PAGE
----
Last week I was decorating for the holidays late one night and caught a glimpse of purple outside.  I looked out the window to see the street lined with purple lamp lights once more…and it took my breath away.

I got the message.  We remember.

Thank you.

Michele Gay is Co-founder & Executive Director of Safe and Sound Schools.  A former teacher turned school safety advocate, following the loss of her daughter in the Sandy Hook School tragedy, Michele speaks and travels to communities across the country on a mission: every school safe and sound.

Almost two years have passed now since the morning I packed up my three daughters and sent them off for another day of school in Newtown, Connecticut. Only two were returned to me at the end of that day, December 14, 2012. My youngest daughter, Josephine, was killed in her first grade classroom only moments after I dropped her off at the front door and into the loving arms of one of her teachers at Sandy Hook Elementary.

Since the long, desperate hours we spent that day, waiting to receive the words that would forever change our lives, we’ve learned that she has never really left us. As a family of deep faith—and with the support of family, friends, and others near and far—we have discovered in many ways, how our daughter lives on in this world.

She has called us—all of us—to do better by our children. We cannot take back the choices of the man who attacked and killed Joey, and 25 of her beloved friends and teachers at school that day. Nor can we take back the mistakes and blatant inactions of so many that allowed his profound mental illness to fester to the point of such unprecedented tragedy. But we can, at least, do better by our surviving children and our school communities.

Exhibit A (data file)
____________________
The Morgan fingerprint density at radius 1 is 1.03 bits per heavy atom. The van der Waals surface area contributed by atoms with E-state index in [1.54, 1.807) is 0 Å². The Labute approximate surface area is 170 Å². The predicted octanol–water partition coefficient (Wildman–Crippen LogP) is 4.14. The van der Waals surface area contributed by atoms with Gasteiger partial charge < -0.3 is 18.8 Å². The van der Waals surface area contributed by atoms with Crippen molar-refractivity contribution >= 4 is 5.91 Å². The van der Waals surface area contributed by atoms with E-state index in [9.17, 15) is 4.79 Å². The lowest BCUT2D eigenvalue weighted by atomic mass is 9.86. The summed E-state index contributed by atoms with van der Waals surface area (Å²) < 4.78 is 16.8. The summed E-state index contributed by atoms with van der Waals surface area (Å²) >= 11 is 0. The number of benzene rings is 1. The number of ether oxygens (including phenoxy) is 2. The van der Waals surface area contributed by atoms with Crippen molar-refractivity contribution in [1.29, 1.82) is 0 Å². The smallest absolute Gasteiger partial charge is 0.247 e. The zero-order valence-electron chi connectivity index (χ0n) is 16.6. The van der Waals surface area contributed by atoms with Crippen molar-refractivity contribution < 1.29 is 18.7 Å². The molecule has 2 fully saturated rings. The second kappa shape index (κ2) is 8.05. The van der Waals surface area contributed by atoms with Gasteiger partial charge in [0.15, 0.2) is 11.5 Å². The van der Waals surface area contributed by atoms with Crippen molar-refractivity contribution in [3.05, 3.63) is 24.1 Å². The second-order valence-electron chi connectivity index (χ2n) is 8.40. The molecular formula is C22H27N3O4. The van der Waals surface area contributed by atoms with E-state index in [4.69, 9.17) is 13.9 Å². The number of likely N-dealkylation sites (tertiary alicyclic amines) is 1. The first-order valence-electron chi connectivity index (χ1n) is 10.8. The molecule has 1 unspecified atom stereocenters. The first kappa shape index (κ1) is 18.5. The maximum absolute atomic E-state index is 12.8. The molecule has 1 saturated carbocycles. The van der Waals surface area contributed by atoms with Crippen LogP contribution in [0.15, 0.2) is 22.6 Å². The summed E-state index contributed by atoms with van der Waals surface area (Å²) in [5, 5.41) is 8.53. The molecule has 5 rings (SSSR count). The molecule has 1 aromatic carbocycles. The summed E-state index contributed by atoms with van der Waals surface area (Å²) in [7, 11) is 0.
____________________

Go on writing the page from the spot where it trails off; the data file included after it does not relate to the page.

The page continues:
To do better, I joined Alissa Parker, Emilie’s mom, to work for safer schools in America. We founded Safe and Sound in honor of our little girls, dear friends. We dedicated our foundation to educating and empowering school communities, parents, students, teachers, administrators, emergency responders, and mental health professionals to make our schools safer—together.

Safe and Sound is a hub of free school safety resources designed to help guide communities across the country as they too look to “do better” for the precious people who come to grow, learn, and teach in school every day. With a panel of national school safety professionals, we develop and collect best-practice materials and resources. We travel the country visiting, speaking, and teaching in school communities and for professional organizations about school safety.

And in this work we’ve learned a great deal. Though, perhaps nothing more important than this fact: Weparents, educators, leaders, and community membersare not powerless in keeping our children safe in school.

We invite you to join us in honor of the precious children in your life. Visit us often to find a growing wealth of information and experience to help you work for safer schools in your community. Check out our free, printable toolkits, designed to facilitate initiatives in your own school community. Support our mission for safer schools. It’s time to get to work together for safer schools today.